Sir James Crofts

From An Illustrated History of Ireland by Margaret Anne Cusack

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In 1548 O'Connor and O'More were expelled from Offaly and Leix, and their territory usurped by an Englishman, named Francis Bryan. Cahir Roe O'Connor, one of the sept, was executed in Dublin, and a number of the tribe were sent to assist in the Scotch wars. The political cabals in England consequent on the youth of the King, who nominally governed the country, occasioned frequent changes in the Irish administration.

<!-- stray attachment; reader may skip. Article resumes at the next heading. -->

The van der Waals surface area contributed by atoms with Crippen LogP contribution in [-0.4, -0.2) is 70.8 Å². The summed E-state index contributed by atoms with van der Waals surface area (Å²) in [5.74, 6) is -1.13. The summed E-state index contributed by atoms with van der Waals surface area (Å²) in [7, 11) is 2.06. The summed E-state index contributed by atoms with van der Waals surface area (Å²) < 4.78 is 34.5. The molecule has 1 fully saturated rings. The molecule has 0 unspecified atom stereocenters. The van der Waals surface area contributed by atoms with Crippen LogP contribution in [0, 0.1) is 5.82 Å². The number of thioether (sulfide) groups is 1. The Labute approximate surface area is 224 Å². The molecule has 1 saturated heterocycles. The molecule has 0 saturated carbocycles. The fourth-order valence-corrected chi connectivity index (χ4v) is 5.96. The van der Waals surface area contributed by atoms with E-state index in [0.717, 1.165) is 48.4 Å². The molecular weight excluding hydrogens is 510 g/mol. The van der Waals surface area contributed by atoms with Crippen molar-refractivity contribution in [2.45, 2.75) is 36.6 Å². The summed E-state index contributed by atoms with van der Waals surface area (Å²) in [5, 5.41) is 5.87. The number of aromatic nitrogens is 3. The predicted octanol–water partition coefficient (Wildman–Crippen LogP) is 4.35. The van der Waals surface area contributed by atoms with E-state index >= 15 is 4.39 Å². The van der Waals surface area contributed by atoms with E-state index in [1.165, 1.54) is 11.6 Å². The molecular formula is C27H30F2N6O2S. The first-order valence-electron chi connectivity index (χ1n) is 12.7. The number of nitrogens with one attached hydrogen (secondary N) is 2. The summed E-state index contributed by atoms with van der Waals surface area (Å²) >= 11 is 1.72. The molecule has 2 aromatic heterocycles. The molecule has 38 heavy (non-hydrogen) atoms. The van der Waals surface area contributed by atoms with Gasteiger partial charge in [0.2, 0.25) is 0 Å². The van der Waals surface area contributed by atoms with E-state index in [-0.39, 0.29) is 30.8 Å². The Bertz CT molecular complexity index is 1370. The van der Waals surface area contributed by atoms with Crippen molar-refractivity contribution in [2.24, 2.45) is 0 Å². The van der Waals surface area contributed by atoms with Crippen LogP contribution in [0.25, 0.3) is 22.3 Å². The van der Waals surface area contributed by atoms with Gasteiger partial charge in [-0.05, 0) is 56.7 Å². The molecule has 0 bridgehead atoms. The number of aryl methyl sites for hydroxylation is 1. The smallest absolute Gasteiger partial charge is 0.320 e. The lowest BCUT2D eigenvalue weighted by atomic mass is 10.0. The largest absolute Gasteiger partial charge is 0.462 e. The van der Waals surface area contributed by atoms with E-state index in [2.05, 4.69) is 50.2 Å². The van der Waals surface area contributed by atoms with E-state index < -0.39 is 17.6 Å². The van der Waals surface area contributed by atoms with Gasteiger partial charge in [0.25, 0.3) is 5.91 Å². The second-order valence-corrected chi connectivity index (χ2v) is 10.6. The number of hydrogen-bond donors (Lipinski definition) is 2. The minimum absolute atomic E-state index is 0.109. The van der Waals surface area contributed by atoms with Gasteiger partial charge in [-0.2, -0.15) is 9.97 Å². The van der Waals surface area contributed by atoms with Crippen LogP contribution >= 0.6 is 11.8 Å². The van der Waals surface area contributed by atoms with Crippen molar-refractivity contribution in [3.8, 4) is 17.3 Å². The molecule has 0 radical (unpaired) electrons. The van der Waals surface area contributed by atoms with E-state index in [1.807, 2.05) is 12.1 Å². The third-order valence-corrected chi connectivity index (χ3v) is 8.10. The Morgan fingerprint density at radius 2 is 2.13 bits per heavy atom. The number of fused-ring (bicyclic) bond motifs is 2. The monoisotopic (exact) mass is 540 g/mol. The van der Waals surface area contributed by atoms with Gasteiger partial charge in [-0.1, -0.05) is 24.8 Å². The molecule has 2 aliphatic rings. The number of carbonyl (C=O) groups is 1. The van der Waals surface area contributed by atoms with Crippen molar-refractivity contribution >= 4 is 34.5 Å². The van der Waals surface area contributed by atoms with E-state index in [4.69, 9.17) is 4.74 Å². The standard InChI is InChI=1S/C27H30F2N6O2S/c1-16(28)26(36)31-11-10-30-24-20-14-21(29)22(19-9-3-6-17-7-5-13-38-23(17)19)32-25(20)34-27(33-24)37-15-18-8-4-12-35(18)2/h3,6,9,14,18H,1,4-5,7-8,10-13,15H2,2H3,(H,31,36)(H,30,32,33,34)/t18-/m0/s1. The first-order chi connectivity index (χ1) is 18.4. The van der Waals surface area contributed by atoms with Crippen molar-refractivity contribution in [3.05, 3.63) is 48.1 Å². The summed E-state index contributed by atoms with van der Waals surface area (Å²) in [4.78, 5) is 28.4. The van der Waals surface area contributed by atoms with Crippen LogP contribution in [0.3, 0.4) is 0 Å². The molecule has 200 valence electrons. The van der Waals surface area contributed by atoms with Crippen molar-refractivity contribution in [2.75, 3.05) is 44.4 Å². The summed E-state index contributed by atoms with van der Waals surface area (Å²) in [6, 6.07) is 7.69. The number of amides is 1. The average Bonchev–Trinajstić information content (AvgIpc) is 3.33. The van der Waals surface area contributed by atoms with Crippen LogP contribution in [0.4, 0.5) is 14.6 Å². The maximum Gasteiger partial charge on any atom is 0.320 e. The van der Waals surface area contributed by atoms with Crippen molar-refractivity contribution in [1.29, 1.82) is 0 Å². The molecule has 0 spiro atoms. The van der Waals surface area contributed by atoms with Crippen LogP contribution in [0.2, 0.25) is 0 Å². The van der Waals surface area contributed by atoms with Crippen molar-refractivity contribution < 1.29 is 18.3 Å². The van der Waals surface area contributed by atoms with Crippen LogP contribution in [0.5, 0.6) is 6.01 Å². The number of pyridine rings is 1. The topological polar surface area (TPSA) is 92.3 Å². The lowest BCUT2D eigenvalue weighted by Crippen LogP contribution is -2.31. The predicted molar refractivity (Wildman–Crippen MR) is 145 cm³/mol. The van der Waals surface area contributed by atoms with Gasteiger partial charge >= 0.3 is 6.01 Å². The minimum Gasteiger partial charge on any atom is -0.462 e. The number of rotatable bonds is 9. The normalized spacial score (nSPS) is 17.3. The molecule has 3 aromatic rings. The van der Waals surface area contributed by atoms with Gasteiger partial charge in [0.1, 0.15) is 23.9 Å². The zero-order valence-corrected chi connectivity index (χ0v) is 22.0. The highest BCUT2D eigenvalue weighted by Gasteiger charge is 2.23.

In 1551 the Lord Deputy Crofts succeeded Sir Thomas Cusack, and led an army into Ulster against the Scotch settlers, who had long been regarded with a jealous eye by the English Government; but he was defeated both at this time and on a subsequent occasion. No Parliament was convened during this short reign, and the affairs of the country were administered by the Privy Council. Dr. Browne and Dr. Staples were leading members. The Chancellor, Read, and the Treasurer, Brabazon, were both English. The Irish members were Aylmer, Luttrell, Bath, Howth, and Cusack, who had all recently conformed, at least exteriorly, to the new religion.

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